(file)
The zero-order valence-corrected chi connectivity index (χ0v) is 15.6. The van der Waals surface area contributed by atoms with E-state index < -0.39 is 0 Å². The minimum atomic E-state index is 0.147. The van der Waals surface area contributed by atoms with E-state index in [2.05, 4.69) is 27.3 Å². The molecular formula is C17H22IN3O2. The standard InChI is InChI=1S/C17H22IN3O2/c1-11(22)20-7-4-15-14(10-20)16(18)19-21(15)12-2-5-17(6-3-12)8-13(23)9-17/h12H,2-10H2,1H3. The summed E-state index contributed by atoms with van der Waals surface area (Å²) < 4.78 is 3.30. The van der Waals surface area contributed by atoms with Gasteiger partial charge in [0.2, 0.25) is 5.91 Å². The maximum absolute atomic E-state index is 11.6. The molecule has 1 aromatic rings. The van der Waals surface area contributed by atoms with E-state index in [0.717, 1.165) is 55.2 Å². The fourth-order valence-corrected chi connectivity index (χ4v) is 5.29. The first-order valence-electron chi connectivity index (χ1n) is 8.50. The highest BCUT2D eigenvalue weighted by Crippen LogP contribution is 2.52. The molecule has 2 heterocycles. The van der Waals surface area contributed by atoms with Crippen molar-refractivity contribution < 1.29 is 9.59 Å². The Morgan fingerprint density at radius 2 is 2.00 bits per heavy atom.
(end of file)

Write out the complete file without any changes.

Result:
The zero-order valence-corrected chi connectivity index (χ0v) is 15.6. The van der Waals surface area contributed by atoms with E-state index < -0.39 is 0 Å². The minimum atomic E-state index is 0.147. The van der Waals surface area contributed by atoms with E-state index in [2.05, 4.69) is 27.3 Å². The molecular formula is C17H22IN3O2. The standard InChI is InChI=1S/C17H22IN3O2/c1-11(22)20-7-4-15-14(10-20)16(18)19-21(15)12-2-5-17(6-3-12)8-13(23)9-17/h12H,2-10H2,1H3. The summed E-state index contributed by atoms with van der Waals surface area (Å²) < 4.78 is 3.30. The van der Waals surface area contributed by atoms with Gasteiger partial charge in [0.2, 0.25) is 5.91 Å². The maximum absolute atomic E-state index is 11.6. The molecule has 1 aromatic rings. The van der Waals surface area contributed by atoms with E-state index in [0.717, 1.165) is 55.2 Å². The fourth-order valence-corrected chi connectivity index (χ4v) is 5.29. The first-order valence-electron chi connectivity index (χ1n) is 8.50. The highest BCUT2D eigenvalue weighted by Crippen LogP contribution is 2.52. The molecule has 2 heterocycles. The van der Waals surface area contributed by atoms with Crippen molar-refractivity contribution < 1.29 is 9.59 Å². The Morgan fingerprint density at radius 2 is 2.00 bits per heavy atom.